It was the beginning of the summer and the bushes started to grow very quickly. At first, they were just sprouting in all directions which created a messy disorganized very natural appearance. A few weeks passed and they started to get bigger and overtake some of the other flowers and plants in the garden. With limited knowledge and good intention, I went out to trim a few of the long-reaching branches back toward the base. My efforts amounted in little to no difference in the overall size and appearance of the bushes.
We decided to get some help and called for a company to help trim the bushes and clean up some of the beds we have near the house. We figured that it would be better to get an expert do the work.
A few weeks later, a small group of guys came to the house, cleared the beds, hacked and slashed the bushes in addition to other flowering plants, and trees. They essentially killed everything. I don’t believe it was intentional but that’s what happened. Not long after, weeds and vines started to grow on what was left of the dead bushes. Now, we have to manage the vines.
This morning, I went out to pull some vines and weeds. It made me realize the natural balance that existed between the bushes, the bed, the house, the vines and us. The easy answer for us was to outsource the work and get help. The problem with this is that no matter how many ratings or recommendations we had from others, there was no real investment in our relationship with the people we hired. They came in to do a job and they did it. They made money with immediate benefit to both parties but the long-standing tail of consequences and burden rests with me. There is no real remedy from the small business at this point. The only thing we can do is start over. Starting over isn’t easy either, we need to clear the beds and pull the dead material out, clean everything up, plant, weed and nurture whatever we grow.
My realization, we do the same thing at work these days.
Companies have to make tough decisions. Increase productivity, product, and revenue while lowering operational cost, overhead, and burden. There is work to be done. The bushes are growing and they need to be managed. As they realize the bushes need to be trimmed and the beds need work, they have to reduce and transform the workforce.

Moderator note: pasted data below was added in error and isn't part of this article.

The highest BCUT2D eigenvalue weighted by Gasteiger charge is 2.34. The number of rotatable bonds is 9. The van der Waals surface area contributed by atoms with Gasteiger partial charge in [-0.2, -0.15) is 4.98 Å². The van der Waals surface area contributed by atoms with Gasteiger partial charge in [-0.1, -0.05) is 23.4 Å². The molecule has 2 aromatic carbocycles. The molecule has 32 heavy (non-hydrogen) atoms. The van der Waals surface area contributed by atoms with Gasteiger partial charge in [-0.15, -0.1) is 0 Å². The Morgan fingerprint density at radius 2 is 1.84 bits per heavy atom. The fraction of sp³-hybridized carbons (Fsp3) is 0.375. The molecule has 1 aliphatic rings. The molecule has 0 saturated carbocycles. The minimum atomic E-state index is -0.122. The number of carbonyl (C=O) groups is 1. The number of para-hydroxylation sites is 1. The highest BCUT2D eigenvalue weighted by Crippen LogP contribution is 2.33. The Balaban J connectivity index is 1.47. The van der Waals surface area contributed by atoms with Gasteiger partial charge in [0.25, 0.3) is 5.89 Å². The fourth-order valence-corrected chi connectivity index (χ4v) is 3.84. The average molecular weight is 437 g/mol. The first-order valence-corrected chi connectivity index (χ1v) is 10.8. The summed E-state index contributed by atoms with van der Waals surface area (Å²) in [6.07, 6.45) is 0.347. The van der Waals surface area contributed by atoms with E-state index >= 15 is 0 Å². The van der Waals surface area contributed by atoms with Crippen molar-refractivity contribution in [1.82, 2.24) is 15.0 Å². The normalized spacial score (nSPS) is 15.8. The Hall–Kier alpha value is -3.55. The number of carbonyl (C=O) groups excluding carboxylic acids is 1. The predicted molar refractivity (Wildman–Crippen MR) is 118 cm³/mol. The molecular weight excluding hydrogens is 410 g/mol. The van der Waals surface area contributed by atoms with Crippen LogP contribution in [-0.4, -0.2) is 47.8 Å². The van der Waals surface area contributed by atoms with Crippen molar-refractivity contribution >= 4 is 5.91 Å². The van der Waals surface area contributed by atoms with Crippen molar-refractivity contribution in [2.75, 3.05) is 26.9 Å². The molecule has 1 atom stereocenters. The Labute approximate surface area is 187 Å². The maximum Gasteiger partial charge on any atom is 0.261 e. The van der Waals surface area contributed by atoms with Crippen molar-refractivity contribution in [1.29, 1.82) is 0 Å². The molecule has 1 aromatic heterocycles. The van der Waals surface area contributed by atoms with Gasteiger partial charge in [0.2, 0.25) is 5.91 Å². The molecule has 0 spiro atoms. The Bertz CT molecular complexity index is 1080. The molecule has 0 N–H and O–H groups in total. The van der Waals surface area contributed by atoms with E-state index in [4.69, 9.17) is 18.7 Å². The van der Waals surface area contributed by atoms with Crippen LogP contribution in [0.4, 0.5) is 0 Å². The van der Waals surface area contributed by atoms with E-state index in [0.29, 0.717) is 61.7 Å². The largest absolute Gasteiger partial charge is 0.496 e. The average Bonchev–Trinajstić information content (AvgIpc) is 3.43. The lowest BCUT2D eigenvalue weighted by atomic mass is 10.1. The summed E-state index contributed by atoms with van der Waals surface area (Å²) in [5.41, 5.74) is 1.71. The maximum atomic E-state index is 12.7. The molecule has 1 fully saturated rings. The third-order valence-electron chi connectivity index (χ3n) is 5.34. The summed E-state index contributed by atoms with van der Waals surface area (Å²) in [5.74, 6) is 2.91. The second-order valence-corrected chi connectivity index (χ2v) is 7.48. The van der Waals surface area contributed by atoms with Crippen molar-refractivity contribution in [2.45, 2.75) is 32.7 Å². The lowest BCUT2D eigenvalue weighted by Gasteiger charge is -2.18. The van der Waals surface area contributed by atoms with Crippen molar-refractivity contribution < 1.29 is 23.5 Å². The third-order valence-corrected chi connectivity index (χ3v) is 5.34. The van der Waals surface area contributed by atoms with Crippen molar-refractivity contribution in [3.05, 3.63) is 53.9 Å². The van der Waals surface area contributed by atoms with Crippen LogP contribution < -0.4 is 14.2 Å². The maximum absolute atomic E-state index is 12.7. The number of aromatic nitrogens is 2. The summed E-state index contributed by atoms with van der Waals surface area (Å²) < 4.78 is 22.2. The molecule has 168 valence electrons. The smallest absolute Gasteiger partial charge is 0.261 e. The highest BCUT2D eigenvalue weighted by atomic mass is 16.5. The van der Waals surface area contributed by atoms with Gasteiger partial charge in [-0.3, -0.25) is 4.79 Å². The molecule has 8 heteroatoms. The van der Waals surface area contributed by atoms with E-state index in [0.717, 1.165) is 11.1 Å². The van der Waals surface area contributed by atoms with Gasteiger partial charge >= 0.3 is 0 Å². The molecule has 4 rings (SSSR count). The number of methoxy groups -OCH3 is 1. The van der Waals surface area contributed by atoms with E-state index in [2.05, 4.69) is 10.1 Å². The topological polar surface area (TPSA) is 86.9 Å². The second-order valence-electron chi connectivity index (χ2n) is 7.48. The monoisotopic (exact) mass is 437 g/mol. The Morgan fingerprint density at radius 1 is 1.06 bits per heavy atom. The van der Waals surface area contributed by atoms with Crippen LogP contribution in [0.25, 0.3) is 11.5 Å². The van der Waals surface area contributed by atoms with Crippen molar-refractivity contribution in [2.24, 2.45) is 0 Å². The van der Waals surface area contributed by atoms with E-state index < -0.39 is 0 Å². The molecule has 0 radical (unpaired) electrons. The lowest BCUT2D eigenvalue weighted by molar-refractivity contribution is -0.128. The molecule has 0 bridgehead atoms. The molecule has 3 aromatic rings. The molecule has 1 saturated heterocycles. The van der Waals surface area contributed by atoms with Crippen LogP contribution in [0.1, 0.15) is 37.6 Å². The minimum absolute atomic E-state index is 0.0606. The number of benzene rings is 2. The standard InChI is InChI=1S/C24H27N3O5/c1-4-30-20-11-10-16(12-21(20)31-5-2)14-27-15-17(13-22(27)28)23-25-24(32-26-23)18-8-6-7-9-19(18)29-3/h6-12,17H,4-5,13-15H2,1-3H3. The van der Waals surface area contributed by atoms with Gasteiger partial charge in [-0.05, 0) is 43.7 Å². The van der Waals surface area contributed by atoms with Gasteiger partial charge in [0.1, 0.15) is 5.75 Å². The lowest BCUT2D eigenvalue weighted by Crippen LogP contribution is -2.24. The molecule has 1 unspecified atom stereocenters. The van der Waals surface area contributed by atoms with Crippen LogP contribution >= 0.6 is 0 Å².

If the overall company is represented by the house itself, it may seem the bushes and beds are fairly trivial. Initially, they may try to handle the work with the remaining workforce after cuts. This equates to me going out with limited knowledge on trimming the bushes. My efforts didn’t produce the desired results and I didn’t make time to study or learn what to do properly because I had other things I was concerned with over the bushes.
The work must be done because nature is always at work.
Once the company has a realization of the need they outsource work to companies who have no reason to feel or invest in the company. The lower-cost model makes sense and the real-time short term benefits are prevalent.
The consultants and contractors come to do the work. The army appears in a day, they clean the beds, they hack, slash and do the labor. They trim the bushes and bring their expertise to talk about bush strategies and target bed architectures. Then the expert and the army of contractors dissipates leaving a few people available through the phone. On the other end of the phone, will be people who don’t care about the company, its mission, values, and motivation. They are there to answer the question specifically asked when calls are made. I wonder, “Why are my bushes dying, could you please help”? The answer, to my question, is a question. “When sir, did your bushes grow properly? What kind of bush do you have and where are these bushes that you ask and speak of”?
There is no interest in really solving the problem but it makes sense that the disconnected person on the end of the line wouldn’t really care much beyond whether or not the call itself was successful. This may mean, getting me off the phone quickly because time on the phone is money.
It is what it is and we must deal with it.
The real problem is the unintended consequences.
- Bushes are dead
- Vines and weeds are taking root and causing havoc.
- Beds require major (transformation effort).
What did the company save? What did it lose? At this point, maybe they don’t need bushes? If they do, it will cost more in the long run because it now becomes a cycle. At least, in this case, there isn’t a “bush and bed in a service” model where the bushes and repaired beds come from the cloud and are delivered as a viable service.
I believe there is a tipping point. For me, I’ll be spending time learning about how to repair the damage and invest myself to the extent that I want this resolved.
As for companies, I don’t think they see the bushes or the beds. I think they may catch a glance in passing but they don’t examine what is actually happening. In reality, nature will win. That is the truth. They just may wind up with a lot of dead bushes, vines, and weeds.
What do you think?
One thought on “Trimming Back the Brush”
You have to care about the bushes you want to keep. Give them the life sustaining water, food, etc and they will reward you with beautiful flowers. Those same flowers can be sold at the market for a whole lot of dollars. Stupid companies don’t realize what they have.
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